Dutch eye return to former glory in Paris

May 22, 2024 12:03 pm

[Source: Reuters]

It has been nearly a quarter of a century since Inge de Bruijn and Pieter van den Hoogenband ruled the pool at the 2000 Sydney Olympics but a new wave of Dutch swimmers may be set to make their mark at the Paris Games.

Multiple European champion Marrit Steenbergen has emerged as a possible successor to sprint icon De Bruijn, who took Sydney by storm with gold medals in the 50 and 100 metres freestyle, and the 100m butterfly.

Steenbergen has set a slew of Dutch swimming records this year, and upset Hong Kong’s Siobhan Haughey to win the 100 metres freestyle title at the World Championships in Doha.

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The 24-year-old followed up by beating her Dutch record in the 200m individual medley with a time of two minutes 8.86 seconds at an Olympic qualifying meet in Eindhoven last month.

The time is some way off Australian Kaylee McKeown’s year-best mark of 2:06.99 but Dutch coaches see further improvement to come.

On the same night as Steenbergen’s 100m freestyle triumph in Doha, her compatriot Tes Schouten claimed the 200m breaststroke gold to mark herself as a medal threat in Paris.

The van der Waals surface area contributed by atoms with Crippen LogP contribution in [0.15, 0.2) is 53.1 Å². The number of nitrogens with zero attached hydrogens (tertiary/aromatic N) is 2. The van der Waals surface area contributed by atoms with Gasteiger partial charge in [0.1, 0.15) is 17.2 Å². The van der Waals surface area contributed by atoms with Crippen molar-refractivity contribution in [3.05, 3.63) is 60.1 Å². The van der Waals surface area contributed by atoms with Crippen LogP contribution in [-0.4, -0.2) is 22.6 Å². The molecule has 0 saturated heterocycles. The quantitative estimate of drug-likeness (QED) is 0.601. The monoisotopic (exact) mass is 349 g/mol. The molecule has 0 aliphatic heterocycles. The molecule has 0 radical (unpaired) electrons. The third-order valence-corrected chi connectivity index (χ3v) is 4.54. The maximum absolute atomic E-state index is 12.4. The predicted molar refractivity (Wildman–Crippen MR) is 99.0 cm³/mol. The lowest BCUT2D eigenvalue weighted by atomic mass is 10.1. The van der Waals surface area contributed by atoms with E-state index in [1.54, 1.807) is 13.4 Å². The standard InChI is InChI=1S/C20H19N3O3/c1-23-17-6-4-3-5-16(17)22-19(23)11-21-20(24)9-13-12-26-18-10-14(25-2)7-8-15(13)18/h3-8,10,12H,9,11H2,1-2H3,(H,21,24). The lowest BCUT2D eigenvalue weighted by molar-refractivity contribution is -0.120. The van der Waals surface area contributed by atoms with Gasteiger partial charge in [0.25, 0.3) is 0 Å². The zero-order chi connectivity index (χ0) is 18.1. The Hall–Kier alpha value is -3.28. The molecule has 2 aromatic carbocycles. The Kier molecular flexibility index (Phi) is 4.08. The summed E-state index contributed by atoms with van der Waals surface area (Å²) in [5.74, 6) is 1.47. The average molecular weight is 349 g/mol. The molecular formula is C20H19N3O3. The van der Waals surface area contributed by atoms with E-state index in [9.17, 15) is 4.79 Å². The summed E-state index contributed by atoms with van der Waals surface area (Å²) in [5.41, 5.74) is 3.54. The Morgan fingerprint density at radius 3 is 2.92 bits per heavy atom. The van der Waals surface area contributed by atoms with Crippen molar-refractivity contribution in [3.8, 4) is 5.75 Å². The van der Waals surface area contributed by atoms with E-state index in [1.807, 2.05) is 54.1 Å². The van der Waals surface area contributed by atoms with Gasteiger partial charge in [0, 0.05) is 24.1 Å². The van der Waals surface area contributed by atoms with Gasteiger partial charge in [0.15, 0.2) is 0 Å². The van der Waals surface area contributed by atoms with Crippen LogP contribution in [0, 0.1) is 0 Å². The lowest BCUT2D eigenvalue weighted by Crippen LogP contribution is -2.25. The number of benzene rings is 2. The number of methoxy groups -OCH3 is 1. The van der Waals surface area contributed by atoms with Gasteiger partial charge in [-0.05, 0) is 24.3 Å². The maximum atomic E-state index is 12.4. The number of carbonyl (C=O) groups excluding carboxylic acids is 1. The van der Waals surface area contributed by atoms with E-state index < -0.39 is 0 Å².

The 23-year-old Schouten is also a chance in the 100m breaststroke at Paris, having taken silver behind China’s world champion Tang Qianting at Doha.

Steenbergen and Schouten have added depth to a Dutch team that will hope for more medals from men’s breaststroke specialist Arno Kamminga and women’s marathon swimmer Sharon van Rouwendaal.

“It has been a while since we have had medal chances in so many events,” Netherlands coach Patrick Pearson told Reuters in Doha.

“We are excited with the improvements we have seen, not just from swimmers who are targeting Paris, but also for the future.”

Kamminga will race in the 100 and 200m breaststroke in Paris, three years after being runner-up to Briton Adam Peaty in both events at the Tokyo Olympics.

Van Rouwendaal could etch her name in the record books with a third consecutive medal in the 10km open water swim, having taken gold at the 2016 Rio Games and silver at Tokyo.

The 30-year-old showed she remains a force by winning the 10km world title in Doha.

In the 2000 Olympics, De Bruijn and Van den Hoogenband took five gold medals between them to put the Netherlands third on the swimming medal table behind the dominant United States and hosts Australia.

The Dutch, who collected three medals and no golds in Tokyo, have not come close to matching their 2000 haul since but they are hopeful of seeing orange tracksuits on the podium in Paris.

“It is nice there is some talk about Dutch swimming again,” Pearson said.